“People have been talking about ‘tough cuts’—it’s not tough to take money away from a poor child. It’s not tough to kick a child out of Head Start,” Rep. George Miller of California, the top Democrat on the House Education and the Workforce Committee, said in a Feb. 17 interview with MSNBC.
“You want to do something tough?” he said. “Take away tax breaks from the hedge fund managers that don’t deserve it. … That’s tough. You know why? Because they can fight back. Head Start parents don’t get to fight back very much. Poor children don’t get to fight back very much.”
The original version of the Republican measure, released late Feb. 11, would have cut funding for state grants under the Individuals for Disabilities Education Act, which provide $557 million to special education.
But Rep. Cathy McMorris Rodgers, R-Wash., the mother of a special-needs toddler, introduced an amendment to restore special education funding to the fiscal 2010 level of $11.5 billion.
In exchange, her amendment would cut $336 million out of the $545.6 million Title I School Improvement Grant program, and $500 million out of the $2.95 billion Improving Teacher Quality State Grant program, both of which were initially spared under the GOP bill. The amendment was approved.
The temporary spending bill seeks to eliminate more than a dozen smaller, more targeted education programs.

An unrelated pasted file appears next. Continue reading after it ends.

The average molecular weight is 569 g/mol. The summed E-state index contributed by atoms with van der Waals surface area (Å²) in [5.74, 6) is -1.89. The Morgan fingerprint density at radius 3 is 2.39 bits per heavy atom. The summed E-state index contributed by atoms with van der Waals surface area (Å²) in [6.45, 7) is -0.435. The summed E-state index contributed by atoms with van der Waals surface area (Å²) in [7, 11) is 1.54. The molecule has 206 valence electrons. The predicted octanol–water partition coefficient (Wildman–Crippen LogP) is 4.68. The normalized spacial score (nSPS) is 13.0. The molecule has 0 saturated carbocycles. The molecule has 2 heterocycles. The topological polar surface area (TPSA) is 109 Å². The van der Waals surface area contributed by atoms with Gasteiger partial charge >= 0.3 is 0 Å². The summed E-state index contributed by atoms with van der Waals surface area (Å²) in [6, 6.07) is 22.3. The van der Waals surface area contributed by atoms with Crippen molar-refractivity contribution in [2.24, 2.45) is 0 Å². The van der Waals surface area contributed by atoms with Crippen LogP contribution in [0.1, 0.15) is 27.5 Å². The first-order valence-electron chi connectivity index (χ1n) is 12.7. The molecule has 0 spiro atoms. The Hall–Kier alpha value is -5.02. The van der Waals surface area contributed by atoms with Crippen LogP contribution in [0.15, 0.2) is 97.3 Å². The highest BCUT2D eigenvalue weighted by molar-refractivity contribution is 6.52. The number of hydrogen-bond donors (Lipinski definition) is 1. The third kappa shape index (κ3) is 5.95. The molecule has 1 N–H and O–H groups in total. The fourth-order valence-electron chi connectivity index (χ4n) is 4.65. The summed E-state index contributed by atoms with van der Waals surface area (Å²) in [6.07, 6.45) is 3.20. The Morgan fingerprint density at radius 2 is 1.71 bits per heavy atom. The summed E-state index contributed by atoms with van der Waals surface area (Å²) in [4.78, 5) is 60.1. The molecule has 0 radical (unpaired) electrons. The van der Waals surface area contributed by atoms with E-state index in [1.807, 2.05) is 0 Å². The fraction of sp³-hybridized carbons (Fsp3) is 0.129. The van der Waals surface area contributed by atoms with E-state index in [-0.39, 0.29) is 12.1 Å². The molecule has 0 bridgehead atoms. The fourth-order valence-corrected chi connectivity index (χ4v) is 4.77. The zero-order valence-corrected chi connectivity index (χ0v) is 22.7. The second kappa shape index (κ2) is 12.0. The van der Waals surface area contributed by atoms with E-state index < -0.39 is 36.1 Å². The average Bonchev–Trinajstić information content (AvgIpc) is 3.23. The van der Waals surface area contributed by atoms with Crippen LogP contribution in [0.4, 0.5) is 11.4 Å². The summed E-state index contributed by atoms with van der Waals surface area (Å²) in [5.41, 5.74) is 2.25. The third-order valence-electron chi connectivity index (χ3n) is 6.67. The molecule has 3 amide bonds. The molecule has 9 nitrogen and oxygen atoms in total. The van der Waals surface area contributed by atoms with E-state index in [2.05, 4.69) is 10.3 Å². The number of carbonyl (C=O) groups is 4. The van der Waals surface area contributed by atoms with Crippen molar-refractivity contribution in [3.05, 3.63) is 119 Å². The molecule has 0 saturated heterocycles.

The Obama administration in its fiscal 2011 budget plan a year ago—and again, in its fiscal 2012 proposal, released last week—had proposed consolidating many of those programs into broader funding streams. For instance, smaller literacy programs would have been combined into a big competitive fund aimed at improving reading and writing.
But, under the House Republicans’ bill, many of the same literacy programs would be scrapped entirely, including the Even Start Family Literacy program, funded at $66 million; the Striving Readers program, funded at $250 million; the $19 million Literacy Through School Libraries program; and the $25.6 million National Writing Project.
No Race to Top, ‘i3’ Cash
The GOP measure would also zero out money for mathematics and science partnerships, now $180 million, and the Education Technology State Grants, funded at $100 million, among other programs.
Republican lawmakers also didn’t find any new money for the administration’s top priority, a continuation of the president’s signature K-12 initiative, the Race to the Top. President Obama had asked for $1.35 billion to continue the competitive-grant program, which was financed with economic-stimulus money. Last calendar year, Congress had been poised to provide some of that money.
And there would be no money for another round of the Investing in Innovation grant program, intended to scale up promising practices at the district level. The administration had originally asked for $500 million to continue i3, another stimulus-funded initiative.
Pell Grants to help low- and moderate-income students attend college—which are facing a $20 billion shortfall in fiscal 2012 because of high demand—would be slashed as well, resulting in an $845 reduction to the maximum per-student grant of $5,550.
As of late last week, a handful of programs were expected to come through unscathed, including the Teacher Incentive Fund, which helps districts create pay-for-performance programs and got $400 million in fiscal 2010, and grants for charter schools, which got $256 million in fiscal 2010.
A version of this article appeared in the February 23, 2011 edition of Education Week as GOP: Slash Current Aid